Decimax (II) was aware of this, however, and tried to find ways to force the warlords to respect him. He lead a number of major raids over several years while, while netting Warband Decimax considerable wealth, also suffered high casualties due to his own questionable decisions. Rather than reinforcing his position, however, all this did was further undermine it as the other warlords saw him as compensating for his own weaknesses.
Matters came to a head in 2249 after Warband Axoid had suffered severe losses at the hands of the mysterious Minnesota Tribe. Not only had the Tribe defeated them in battle, but they also raided Axoid’s camps, taking or destroying their supplies and liberating a large number of slaves. Warchief Axoid was humiliated by this loss, but others saw opportunity in it. During the annual Convention, Warchief Vexar stated that the Minnesota Tribe were such a risk that only their strongest warriors could stop them, citing Axoid’s failure as proof. In essence, he forced Decimax (II) to take them on in order to prove his worth.
Decimax (II) didn’t so much reluctantly agree as he leaped at the opportunity. Leading Warband Decimax north, he marched head-on into the Minnesota Tribe’s territory. As expected, the Tribe rose to the challenge and attacked their would-be invaders. Over the course of a few days, Warband Decimax was utterly destroyed, with only a handful of survivors. Even then, they were completely disempowered, as the Tribe took all their supplies and again freed their slaves. Warband Decimax was no more; the few survivors had little to do beyond report their failure to the remaining Warlords.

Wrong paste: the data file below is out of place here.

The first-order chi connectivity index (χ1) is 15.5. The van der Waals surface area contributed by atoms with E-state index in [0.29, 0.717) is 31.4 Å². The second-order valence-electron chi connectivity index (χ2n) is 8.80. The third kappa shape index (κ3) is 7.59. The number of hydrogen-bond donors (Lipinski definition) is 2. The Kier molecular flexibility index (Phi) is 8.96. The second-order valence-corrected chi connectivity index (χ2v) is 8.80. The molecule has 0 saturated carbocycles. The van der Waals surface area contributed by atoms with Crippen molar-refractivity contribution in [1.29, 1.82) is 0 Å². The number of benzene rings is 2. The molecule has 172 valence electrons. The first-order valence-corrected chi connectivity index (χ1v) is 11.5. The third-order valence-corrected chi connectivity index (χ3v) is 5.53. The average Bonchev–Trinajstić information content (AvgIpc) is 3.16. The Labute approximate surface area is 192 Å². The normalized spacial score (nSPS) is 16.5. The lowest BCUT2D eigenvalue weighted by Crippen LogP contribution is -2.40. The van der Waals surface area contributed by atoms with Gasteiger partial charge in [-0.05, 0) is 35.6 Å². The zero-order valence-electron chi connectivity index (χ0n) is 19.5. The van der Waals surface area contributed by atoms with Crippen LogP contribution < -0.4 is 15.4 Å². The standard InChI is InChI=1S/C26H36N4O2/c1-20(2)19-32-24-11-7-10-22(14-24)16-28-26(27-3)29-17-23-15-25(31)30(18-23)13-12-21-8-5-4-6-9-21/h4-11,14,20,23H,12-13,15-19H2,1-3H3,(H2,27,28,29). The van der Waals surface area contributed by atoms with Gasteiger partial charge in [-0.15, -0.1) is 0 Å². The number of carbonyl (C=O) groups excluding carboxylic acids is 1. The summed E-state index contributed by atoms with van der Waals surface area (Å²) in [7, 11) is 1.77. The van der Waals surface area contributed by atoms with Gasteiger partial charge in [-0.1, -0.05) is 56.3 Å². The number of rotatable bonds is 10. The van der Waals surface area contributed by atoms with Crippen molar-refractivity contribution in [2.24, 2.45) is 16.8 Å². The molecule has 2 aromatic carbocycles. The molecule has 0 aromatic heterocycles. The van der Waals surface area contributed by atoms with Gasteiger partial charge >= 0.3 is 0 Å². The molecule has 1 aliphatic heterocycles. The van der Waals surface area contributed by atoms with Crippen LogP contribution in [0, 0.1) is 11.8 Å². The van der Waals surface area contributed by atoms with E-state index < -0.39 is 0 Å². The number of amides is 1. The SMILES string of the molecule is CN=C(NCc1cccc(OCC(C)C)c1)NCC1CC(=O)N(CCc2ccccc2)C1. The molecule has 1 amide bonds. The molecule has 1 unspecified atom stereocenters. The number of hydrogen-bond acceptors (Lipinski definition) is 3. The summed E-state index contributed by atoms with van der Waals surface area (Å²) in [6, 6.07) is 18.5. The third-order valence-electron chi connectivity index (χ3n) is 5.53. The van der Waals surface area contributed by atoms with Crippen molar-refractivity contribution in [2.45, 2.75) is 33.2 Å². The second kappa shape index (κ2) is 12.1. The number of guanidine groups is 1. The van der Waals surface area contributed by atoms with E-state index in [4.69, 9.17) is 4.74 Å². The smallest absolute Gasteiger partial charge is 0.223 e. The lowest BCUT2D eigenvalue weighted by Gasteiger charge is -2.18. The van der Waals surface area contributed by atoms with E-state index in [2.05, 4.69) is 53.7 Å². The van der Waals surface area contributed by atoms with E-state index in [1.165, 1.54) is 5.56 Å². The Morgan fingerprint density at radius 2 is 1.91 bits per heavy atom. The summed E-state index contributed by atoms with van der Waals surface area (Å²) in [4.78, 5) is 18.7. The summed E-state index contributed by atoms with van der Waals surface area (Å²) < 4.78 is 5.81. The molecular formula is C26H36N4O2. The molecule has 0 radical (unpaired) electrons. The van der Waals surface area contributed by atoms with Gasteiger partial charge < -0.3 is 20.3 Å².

The destruction of Warband Decimax and the death of its leader, in essence, decapitated the Decimators. Their foundation had made no provision for such an event, and there was no real way to decide who would be the next leaders. An emergency Convention was held to try and resolve the issue, but it ended with little progress. The best the Warchiefs could manage was a crude power-sharing agreement where they would vote to resolve issues between them. However, with six warchiefs remaining, there was every chance that such a decision could instead result in a tie with no way to resolve it.